People use them in many ways: for personal backups, file synchronization between different locations and file sharing with clients and colleagues. Since they are so small, portable, inexpensive, easy to use and very, very fast, they eventually should take over much of the portable memory market, which now includes the bulky 250-Mb Zip Drive cartridges. When compared with stick memory, Zips do not seem so zippy.

If you conduct PowerPoint presentations, you certainly will appreciate the newest projector models: They’re lightweight, produce bright, sharply focused images and are significantly less expensive than the models of just a few years ago.

However, if you’re wondering whether you should pay a premium for the lighter and brighter projectors that employ the new digital light processing (DLP) technology rather than the conventional liquid crystal display (LCD) ones, the answer is not a clear yes or no.

DLP devices generally are somewhat leaner by about a half-pound and—for the accountant who must lug a computer and a projector in addition to a change of clothes through airports—every ounce counts. In addition, DLP projectors are a smidgen brighter; although both models work about equally well in ambient light.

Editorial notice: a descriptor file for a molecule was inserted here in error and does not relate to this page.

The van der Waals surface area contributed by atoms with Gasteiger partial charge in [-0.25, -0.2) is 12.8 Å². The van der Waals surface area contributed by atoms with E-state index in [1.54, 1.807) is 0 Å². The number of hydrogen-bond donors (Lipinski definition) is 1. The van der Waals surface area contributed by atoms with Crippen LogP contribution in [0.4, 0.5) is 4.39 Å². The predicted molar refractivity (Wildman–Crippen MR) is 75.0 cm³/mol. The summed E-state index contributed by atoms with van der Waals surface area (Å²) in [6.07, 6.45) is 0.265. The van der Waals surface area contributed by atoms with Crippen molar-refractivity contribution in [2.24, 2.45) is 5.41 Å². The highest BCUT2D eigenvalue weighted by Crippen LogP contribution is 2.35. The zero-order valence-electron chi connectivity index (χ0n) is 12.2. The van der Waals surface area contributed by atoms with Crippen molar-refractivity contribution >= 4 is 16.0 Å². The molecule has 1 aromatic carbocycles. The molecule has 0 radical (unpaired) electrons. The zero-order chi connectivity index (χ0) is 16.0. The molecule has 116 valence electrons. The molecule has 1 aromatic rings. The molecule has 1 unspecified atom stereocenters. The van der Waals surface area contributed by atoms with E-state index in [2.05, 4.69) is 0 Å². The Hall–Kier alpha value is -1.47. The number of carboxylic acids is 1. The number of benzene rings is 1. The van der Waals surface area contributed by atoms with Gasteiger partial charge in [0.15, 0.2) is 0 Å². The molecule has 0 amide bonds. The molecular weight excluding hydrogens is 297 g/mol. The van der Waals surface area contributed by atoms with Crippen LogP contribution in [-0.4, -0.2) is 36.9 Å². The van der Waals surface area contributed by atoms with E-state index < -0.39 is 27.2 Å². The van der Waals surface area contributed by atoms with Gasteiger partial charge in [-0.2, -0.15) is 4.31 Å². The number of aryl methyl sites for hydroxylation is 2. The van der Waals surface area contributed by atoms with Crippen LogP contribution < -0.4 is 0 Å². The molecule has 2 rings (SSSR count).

The major difference is price. DLP projectors generally cost about $500 more than the conventional LCDs. However, LCD projectors produce a sharper image. So, if you often display detailed spreadsheet data, LCDs have a slight advantage. But because the differences are so slight, don’t base your buying decision on the DLP hype—and there’s plenty of it; instead, try out each type and go with your personal preference. The InFocus LP 130 weighs in at 3 pounds.

If you’re like most computer users, the mention of disk partitioning produces either a yawn or an anxiety attack—a yawn if you’ve never heard the high-tech term (and you probably don’t want to learn about it now) and anxiety if you’re faced with the awesome task of partitioning your hard disk. Partitioning, or dividing a disk into sectors, is done to make way for a second operating system or to rope off a safe place to store backup files apart from your active data.

If you are a computer novice and you yawned, I advise you to pay attention now because partitioning gives you the option, among other things, of installing an additional operating system such as Linux or even DOS (yes, there still are some useful DOS applications around you may want to use). So if you are faced with the task, you should know software available today can make it a no-hassle job.

PartitionMagic ( ) has been the leader in the field for some time, and now, with its latest edition, 8.0, it has reinforced that position. The new version makes it easier to create safe places on your hard disk for backups even if your main partition becomes corrupted.

PartitionMagic lets you safely add another operating system to your hard drive.

Computers upgraded from an earlier version of Windows to XP often run slower than they did before the upgrade. Without getting technical, suffice it to say that PartitionMagic can solve that problem. In addition, it gives you the bonus of creating more available storage space on the drive.